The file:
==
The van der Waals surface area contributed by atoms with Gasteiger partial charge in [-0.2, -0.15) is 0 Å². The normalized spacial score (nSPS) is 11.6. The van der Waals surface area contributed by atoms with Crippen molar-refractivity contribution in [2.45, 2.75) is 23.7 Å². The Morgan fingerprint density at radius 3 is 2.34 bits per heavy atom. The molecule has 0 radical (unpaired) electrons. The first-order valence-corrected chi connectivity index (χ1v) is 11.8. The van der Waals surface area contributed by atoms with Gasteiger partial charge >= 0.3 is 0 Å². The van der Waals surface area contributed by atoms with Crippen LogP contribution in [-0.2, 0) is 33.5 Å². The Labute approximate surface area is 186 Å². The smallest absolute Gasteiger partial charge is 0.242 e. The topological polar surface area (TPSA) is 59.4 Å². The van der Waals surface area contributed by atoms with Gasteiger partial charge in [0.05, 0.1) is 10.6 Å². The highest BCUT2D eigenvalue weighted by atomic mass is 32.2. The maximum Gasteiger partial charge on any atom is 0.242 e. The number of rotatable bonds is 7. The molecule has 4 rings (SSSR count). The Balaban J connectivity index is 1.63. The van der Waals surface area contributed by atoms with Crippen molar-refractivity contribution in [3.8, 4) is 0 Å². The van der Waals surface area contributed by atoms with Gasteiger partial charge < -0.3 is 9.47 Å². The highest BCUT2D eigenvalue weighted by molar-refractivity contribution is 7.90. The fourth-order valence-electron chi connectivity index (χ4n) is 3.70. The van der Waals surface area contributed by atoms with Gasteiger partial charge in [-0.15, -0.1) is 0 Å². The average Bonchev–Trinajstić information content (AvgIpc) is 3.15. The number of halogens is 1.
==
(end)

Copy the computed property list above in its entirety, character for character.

The van der Waals surface area contributed by atoms with Gasteiger partial charge in [-0.2, -0.15) is 0 Å². The normalized spacial score (nSPS) is 11.6. The van der Waals surface area contributed by atoms with Crippen molar-refractivity contribution in [2.45, 2.75) is 23.7 Å². The Morgan fingerprint density at radius 3 is 2.34 bits per heavy atom. The molecule has 0 radical (unpaired) electrons. The first-order valence-corrected chi connectivity index (χ1v) is 11.8. The van der Waals surface area contributed by atoms with Gasteiger partial charge >= 0.3 is 0 Å². The van der Waals surface area contributed by atoms with Crippen LogP contribution in [-0.2, 0) is 33.5 Å². The Labute approximate surface area is 186 Å². The smallest absolute Gasteiger partial charge is 0.242 e. The topological polar surface area (TPSA) is 59.4 Å². The van der Waals surface area contributed by atoms with Gasteiger partial charge in [0.05, 0.1) is 10.6 Å². The highest BCUT2D eigenvalue weighted by atomic mass is 32.2. The maximum Gasteiger partial charge on any atom is 0.242 e. The number of rotatable bonds is 7. The molecule has 4 rings (SSSR count). The Balaban J connectivity index is 1.63. The van der Waals surface area contributed by atoms with Crippen molar-refractivity contribution in [3.8, 4) is 0 Å². The van der Waals surface area contributed by atoms with Gasteiger partial charge < -0.3 is 9.47 Å². The highest BCUT2D eigenvalue weighted by molar-refractivity contribution is 7.90. The fourth-order valence-electron chi connectivity index (χ4n) is 3.70. The van der Waals surface area contributed by atoms with Gasteiger partial charge in [-0.15, -0.1) is 0 Å². The average Bonchev–Trinajstić information content (AvgIpc) is 3.15. The number of halogens is 1.